The Russian Monument is a monument in Sofia, the capital of Bulgaria. The first monument to be built in the capital of the newly liberated Principality of Bulgaria, it was unveiled on 29 June 1882 and is located on the road which Osman Nuri Paşa used to flee from Sofia to Pernik on 22 December 1877.
The funds for the construction of the memorial were collected by the Russian people. It is not exactly known who designed the monument, but it is supposed to be either the architect Vokar, who designed such monuments in Dobrich, Pleven Razgrad, Veliko Tarnovo, Svishtov, or Vladimir Sherwood, who worked in Pleven. The monument is an obelisk: a rectangular pyramid with a truncated top and a three-step pedestal. The eastern side of the memorial features a marble relief of the coat of arms of Russia and the Order of St. George, and a text commemorating Alexander II in pre-reform Russian. The western side features another inscribed plate.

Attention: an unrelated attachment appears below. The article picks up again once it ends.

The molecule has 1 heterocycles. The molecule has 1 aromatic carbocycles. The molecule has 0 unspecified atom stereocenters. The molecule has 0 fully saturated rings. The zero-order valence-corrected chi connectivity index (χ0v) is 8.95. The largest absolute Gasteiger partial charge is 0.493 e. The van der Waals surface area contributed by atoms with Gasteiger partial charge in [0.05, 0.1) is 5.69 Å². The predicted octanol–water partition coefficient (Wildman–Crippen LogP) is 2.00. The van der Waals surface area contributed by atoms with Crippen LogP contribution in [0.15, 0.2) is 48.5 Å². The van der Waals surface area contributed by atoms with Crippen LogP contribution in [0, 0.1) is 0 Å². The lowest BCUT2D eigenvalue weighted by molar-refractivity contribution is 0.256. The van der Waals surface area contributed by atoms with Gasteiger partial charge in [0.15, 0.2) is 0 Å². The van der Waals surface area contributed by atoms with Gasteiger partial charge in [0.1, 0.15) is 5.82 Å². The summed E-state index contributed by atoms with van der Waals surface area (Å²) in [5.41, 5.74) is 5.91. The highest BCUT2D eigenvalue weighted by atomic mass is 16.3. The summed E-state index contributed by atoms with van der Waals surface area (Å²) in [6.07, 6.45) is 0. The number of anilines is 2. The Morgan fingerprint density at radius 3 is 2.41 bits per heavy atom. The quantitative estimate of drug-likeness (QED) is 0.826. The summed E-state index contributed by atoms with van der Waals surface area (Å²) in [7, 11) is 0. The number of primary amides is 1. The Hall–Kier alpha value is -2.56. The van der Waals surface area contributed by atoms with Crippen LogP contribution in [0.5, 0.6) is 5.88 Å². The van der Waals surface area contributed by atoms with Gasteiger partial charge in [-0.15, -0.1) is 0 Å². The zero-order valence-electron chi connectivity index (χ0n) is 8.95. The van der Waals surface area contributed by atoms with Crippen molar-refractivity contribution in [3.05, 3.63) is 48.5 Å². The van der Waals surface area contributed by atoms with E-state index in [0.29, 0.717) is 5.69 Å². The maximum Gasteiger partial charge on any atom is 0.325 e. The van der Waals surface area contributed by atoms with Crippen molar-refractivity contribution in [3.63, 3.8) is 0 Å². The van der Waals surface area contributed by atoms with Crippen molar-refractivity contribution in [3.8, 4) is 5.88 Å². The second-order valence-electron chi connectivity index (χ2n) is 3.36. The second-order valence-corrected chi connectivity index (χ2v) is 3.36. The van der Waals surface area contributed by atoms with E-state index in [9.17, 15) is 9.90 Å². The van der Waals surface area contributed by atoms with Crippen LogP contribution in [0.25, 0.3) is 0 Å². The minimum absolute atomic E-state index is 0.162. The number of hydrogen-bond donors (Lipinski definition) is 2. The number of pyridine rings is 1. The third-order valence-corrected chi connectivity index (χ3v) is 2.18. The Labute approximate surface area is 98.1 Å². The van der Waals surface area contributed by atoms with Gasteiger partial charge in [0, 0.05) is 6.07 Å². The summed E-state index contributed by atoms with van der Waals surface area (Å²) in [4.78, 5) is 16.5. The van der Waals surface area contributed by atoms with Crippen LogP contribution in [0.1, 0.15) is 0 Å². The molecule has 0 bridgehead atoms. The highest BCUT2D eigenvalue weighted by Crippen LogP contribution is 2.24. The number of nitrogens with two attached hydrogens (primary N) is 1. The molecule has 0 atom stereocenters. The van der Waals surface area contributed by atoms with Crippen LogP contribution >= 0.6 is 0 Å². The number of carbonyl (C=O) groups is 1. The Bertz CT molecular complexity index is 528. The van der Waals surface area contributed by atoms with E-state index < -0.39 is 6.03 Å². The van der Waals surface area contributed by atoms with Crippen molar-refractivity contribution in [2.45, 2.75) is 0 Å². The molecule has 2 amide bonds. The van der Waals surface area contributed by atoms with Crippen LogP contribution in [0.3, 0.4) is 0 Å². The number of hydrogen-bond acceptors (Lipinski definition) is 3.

In the late 19th and early 20th century, the monument turned into a centre of the urban planning strategy for this part of Sofia. Today, it stands in the middle of an important round junction of the Skobelev and Totleben boulevards. The Five Corners junction, Macedonia Square and the Pirogov Hospital are located in the vicinity.